The beef cattle business is an interesting one in that there are many factors at play in determining a successful year from a less successful one. The Canadian Cattlemen’s Association (CCA) does a lot of good work to ensure the long-term competitiveness of the industry, including advocating for responsive business risk management tools and disaster programming to help with external risk factors beyond a producer’s care and control like severe flooding or drought. Another element of risk is currency fluctuations in the Canadian dollar. Over the last month, the loonie had been at its lowest level in over a year. The downward pressure is attributed in part to political influences related to the U.S. wishing to initiate a renegotiation of the North American Free Trade Agreement (NAFTA) and the Trump administration’s resurrection of the softwood lumber dispute with Canada.
The upside to this currency scenario is that while North American cattle markets have been strengthening, the weaker Canadian dollar has added an extra boost to Canadian prices. This has added to the profit margins cattle feeders are seeing. The Canadian dollar is a big driver in the Canadian market and can add volatility to our markets. While a weaker Canadian dollar is good for cattle prices, a stronger Canadian dollar can take a bite out of local prices. The Canfax rough rule of thumb in the current market is that a one cent move in the dollar can have an impact on calf prices by about five cents per pound and yearling prices by about three cents per pound. Therefore, if the Canadian dollar were to drop three cents, price projections improve 15¢/lb. on calves, but if the dollar were to rise three cents, expected calf prices drop 15¢/lb.
The chilling effect of Trump’s threats of trade actions on currency markets provides a mildly interesting and ironic backdrop to the NAFTA renegotiation scenario. Meantime, going forward Canadian beef producers can count on the CCA to continue to provide a solid effort to ensure fair market access to the U.S.
Canadian beef producers strongly support keeping the existing NAFTA provisions on beef trade intact. Over the past month, CCA has been sharing its perspective on the renegotiation of NAFTA with industry counterparts and government officials. CCA vice-president David Haywood-Farmer discussed the issue with counterparts at the Mexican cattle producer convention in Durango, Mexico. During the trilateral leaders’ meeting, U.S., Mexican and Canadian cattle producer associations agreed on the need to have a common position in the anticipated NAFTA renegotiations. In Ottawa, CCA staff John Masswohl and I presented to the Standing Committee on International Trade.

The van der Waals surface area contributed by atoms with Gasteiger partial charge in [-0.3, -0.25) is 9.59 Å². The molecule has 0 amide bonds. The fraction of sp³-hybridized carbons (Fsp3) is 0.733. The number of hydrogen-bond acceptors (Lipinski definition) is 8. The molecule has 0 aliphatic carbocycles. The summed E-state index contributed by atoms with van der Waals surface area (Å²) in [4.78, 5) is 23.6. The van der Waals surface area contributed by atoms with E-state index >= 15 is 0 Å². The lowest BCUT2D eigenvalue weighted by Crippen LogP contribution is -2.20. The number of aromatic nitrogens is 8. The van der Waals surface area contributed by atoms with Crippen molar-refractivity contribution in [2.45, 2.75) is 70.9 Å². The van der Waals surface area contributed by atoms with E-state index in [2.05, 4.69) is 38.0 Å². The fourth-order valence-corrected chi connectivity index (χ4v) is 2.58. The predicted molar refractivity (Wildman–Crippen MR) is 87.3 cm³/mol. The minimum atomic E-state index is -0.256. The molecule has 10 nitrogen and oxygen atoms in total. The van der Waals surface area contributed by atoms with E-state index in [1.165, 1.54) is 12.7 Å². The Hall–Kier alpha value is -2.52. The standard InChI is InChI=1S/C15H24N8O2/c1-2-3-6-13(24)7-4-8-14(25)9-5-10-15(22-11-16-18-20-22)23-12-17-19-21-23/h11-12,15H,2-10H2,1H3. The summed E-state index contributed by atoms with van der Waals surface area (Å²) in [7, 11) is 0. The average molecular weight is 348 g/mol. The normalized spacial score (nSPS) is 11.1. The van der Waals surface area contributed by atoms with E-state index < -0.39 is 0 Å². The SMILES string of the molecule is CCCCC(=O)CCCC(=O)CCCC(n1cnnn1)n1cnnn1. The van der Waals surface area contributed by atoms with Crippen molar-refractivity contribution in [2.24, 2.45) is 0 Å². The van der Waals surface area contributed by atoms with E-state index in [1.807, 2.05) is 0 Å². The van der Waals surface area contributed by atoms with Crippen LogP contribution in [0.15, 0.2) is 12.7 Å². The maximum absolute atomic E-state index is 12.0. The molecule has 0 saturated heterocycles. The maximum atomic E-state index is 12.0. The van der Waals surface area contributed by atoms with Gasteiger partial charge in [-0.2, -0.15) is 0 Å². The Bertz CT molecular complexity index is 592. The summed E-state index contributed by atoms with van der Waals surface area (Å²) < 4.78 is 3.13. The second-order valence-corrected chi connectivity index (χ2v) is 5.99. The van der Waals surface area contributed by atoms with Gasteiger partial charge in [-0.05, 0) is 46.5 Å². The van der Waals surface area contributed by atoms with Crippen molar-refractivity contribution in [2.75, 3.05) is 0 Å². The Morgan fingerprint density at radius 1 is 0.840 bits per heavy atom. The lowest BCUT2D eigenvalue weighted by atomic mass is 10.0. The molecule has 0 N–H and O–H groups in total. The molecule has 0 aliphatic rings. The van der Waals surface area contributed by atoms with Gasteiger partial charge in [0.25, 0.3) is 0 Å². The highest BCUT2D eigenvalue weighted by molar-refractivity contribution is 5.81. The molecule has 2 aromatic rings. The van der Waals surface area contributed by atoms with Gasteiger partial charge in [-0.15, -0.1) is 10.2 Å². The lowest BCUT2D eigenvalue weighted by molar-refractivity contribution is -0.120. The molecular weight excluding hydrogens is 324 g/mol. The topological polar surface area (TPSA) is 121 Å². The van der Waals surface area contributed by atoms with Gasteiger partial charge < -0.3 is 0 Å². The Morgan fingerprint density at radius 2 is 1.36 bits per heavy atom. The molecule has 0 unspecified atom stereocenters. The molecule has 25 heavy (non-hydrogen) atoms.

The CCA feels the unlimited duty-free beef trade that NAFTA enables between Canada, the U.S. and Mexico reflects the true integrated nature of the North American beef cattle industry. Moreover, NAFTA’s ability to provide market access without tariffs or quotas for either beef or live cattle trade is an example of how free trade should work and such access should be preserved, CCA advised.
We requested that NAFTA’s existing rules of origin for beef remain as they are. These rules of origin determine which products are eligible to be traded duty-free amongst the NAFTA countries. Under these rules, either beef that is “wholly produced” in the NAFTA territory or transformed from a live animal into beef in a NAFTA country is eligible for NAFTA treatment. It also means that importing beef from a non-NAFTA country and shipping it to another NAFTA country does not provide a back door, which is why we’ve advised these rules to stay as is.
Maintaining dispute settlement provisions in NAFTA and seeking to improve enforceability of NAFTA panel decisions were also recommended. Strengthening the NAFTA option would provide the Canadian beef sector with a meaningful alternative to the World Trade Organization (WTO).
CCA told the committee it understands that a U.S. protectionist group is advising the Trump administration that the renegotiation of NAFTA is the ideal forum to reinstate the repealed country-of-origin labelling (COOL) legislation for beef and pork. In addition to being counter to Canada’s interest, such a move would jeopardize American jobs. Should the Trump administration formally include such a demand in its NAFTA position, CCA advised that Canada reject it unequivocally and work with U.S. allies to demonstrate how U.S. jobs depend on livestock trade with Canada.
On the topic of market access, I recently met with Commissioner for Agriculture of the European Union Phil Hogan, in Ottawa, along with representatives of the Canadian Agri-Food Trade Alliance. Hogan was in Canada to promote the Comprehensive Economic and Trade Agreement (CETA) and lead a mission of EU businesses to the SIAL Canada show. The discussion focused on opportunities for Canadian agricultural exporters in Europe and resolutions of outstanding issues for the grains and oilseed and meat sectors. I emphasized that while the Canadian beef sector had been a major supporter of the CETA and that CCA’s support has always been based on the potential beef access that the CETA offers, it’s also conditioned on the resolution of the remaining technical issues. The commissioner’s response confirmed that the CCA’s strategy of working to submit a rock-solid application to the European Food Safety Authority and work co-operatively with the government to dispel misperceptions and biases in European member states is sound and necessary.
Until next time.